It’s also time to apply a little game theory logic to miner activity. Miners represent some of the largest stakeholders in the cryptocurrency universe. Historically, miners have been true believers and supporters of Bitcoin and other cryptocurrencies – choosing to take profits in manageable chunks or holding off on selling coins to support prices. However, the world of mining has changed from one made up of evangelists to one where large-scale facilities (read: businesses) reign, making fluctuations in price more deadly. Although it is not clear what the true break-even cost to mine Bitcoin is (estimates range from $6,000 to $8,600), it is conceivable that in a weakening market where prices are approaching or have crossed this point, miners will sell off their holdings in an attempt to sustain operations especially since machines will be shut down below the profitability point.

Cryptocurrency prices are going down but private investments into the underlying technology are going up. This is not like the dotcom era when all capital (both public and private) stalled. The cryptocurrency market was overheated at the start of the year. It corrected. It’s quite possible that it is still correcting. This is not a great for recent market entrants who subscribe to the HODL strategy however this kind of market is necessary to flush out all the greedy money (investors and projects alike). The smart money is currently not focused on current price; they care about future price. Venture investment into projects year to date is approaching $1.3B. Note that this excludes tokens. That level of investment is indicative for how a long term value driven investor perceives this market. And most institutional crypto fund managers share that sentiment (as do we). We are not too concerned about where bitcoin is trading right now. We’re all long term bullish on the growth of this marketplace. And we express this view with a more long term focus on alpha. Whenever we’re asked to predict where the price of bitcoin will be tomorrow, we still do make a conscious effort to provide a future value supported by some semblance of a thesis. We think we are good at that. However this type of thinking takes a good deal of effort. Sometimes it’d be so much easier to just yell Fugazi 🙂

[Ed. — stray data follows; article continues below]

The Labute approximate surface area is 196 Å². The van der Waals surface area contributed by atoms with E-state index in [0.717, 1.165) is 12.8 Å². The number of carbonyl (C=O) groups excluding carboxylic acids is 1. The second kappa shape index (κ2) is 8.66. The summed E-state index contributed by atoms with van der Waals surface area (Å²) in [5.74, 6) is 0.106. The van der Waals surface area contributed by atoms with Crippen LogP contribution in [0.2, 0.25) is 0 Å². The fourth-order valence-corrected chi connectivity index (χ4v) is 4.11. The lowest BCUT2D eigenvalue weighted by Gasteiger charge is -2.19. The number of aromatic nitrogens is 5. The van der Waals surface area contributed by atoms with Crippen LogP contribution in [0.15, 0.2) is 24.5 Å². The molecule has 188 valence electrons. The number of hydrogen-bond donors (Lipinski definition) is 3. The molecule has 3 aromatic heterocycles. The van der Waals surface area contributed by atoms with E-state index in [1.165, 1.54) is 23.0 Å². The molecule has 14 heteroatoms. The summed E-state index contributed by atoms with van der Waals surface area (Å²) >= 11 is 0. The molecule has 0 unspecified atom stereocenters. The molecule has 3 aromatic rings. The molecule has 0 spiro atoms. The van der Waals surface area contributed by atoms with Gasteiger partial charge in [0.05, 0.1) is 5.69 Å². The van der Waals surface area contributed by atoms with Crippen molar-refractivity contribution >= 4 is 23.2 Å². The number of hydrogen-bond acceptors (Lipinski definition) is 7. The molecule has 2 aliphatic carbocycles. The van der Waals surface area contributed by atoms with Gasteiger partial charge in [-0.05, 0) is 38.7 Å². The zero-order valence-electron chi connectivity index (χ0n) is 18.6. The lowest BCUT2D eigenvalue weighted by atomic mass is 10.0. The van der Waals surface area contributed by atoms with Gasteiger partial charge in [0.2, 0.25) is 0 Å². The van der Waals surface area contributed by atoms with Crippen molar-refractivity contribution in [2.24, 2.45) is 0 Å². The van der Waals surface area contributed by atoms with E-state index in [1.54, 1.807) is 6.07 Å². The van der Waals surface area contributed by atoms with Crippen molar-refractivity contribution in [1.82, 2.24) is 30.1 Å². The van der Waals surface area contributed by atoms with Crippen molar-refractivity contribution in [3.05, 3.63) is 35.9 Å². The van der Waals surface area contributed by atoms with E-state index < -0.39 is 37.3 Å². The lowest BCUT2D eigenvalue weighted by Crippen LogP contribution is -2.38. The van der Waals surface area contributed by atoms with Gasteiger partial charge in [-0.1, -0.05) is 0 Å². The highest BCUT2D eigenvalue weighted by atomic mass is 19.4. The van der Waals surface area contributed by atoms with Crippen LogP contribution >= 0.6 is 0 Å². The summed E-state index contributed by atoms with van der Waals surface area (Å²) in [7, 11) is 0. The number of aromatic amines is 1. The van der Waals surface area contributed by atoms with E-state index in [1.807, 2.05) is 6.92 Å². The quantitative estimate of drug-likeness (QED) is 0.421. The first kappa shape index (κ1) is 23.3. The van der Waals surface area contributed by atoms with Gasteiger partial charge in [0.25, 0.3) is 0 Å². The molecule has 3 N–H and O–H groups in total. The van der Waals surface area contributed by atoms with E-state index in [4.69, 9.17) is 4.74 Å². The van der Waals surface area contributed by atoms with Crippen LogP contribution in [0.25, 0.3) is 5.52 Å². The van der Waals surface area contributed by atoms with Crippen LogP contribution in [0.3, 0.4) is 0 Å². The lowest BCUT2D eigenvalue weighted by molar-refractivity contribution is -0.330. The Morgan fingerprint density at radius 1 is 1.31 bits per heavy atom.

“Number one rule of Wall Street. Nobody…and I don’t care if you’re Warren Buffett or if you’re Jimmy Buffett. Nobody knows if a stock is gonna go up, down, sideways or in circles. You know what a fugazi is?…It’s a whazy. It’s a woozie. It’s fairy dust. ”

– Matthew Mcconaughey in Wolf of Wall Street

Thanks for reading everyone. Questions or comments, just let us know.

Portfolio Management Team


Thejas Nalval  | Konstantin Antropov  | Kevin Lu